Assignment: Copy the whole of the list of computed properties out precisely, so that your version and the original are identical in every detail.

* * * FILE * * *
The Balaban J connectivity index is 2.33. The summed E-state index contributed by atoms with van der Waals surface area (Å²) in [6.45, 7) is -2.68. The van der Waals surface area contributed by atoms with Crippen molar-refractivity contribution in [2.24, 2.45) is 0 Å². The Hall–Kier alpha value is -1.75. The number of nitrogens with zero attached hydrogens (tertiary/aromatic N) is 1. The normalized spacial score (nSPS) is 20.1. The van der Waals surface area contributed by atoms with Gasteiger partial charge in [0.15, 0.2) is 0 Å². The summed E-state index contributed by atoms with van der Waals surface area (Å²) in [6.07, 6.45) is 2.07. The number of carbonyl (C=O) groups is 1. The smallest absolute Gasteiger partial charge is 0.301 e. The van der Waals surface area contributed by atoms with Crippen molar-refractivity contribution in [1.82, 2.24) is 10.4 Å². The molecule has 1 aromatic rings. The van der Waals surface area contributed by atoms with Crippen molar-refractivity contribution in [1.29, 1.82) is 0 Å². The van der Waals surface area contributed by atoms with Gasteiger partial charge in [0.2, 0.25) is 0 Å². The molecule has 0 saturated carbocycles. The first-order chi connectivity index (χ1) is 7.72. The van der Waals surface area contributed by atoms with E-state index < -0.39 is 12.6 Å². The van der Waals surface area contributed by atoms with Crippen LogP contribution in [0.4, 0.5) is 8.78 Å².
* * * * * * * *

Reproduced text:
The Balaban J connectivity index is 2.33. The summed E-state index contributed by atoms with van der Waals surface area (Å²) in [6.45, 7) is -2.68. The van der Waals surface area contributed by atoms with Crippen molar-refractivity contribution in [2.24, 2.45) is 0 Å². The Hall–Kier alpha value is -1.75. The number of nitrogens with zero attached hydrogens (tertiary/aromatic N) is 1. The normalized spacial score (nSPS) is 20.1. The van der Waals surface area contributed by atoms with Gasteiger partial charge in [0.15, 0.2) is 0 Å². The summed E-state index contributed by atoms with van der Waals surface area (Å²) in [6.07, 6.45) is 2.07. The number of carbonyl (C=O) groups is 1. The smallest absolute Gasteiger partial charge is 0.301 e. The van der Waals surface area contributed by atoms with Crippen molar-refractivity contribution in [1.82, 2.24) is 10.4 Å². The molecule has 1 aromatic rings. The van der Waals surface area contributed by atoms with Crippen molar-refractivity contribution in [1.29, 1.82) is 0 Å². The van der Waals surface area contributed by atoms with Gasteiger partial charge in [0.2, 0.25) is 0 Å². The molecule has 0 saturated carbocycles. The first-order chi connectivity index (χ1) is 7.72. The van der Waals surface area contributed by atoms with E-state index < -0.39 is 12.6 Å². The van der Waals surface area contributed by atoms with Crippen LogP contribution in [0.4, 0.5) is 8.78 Å².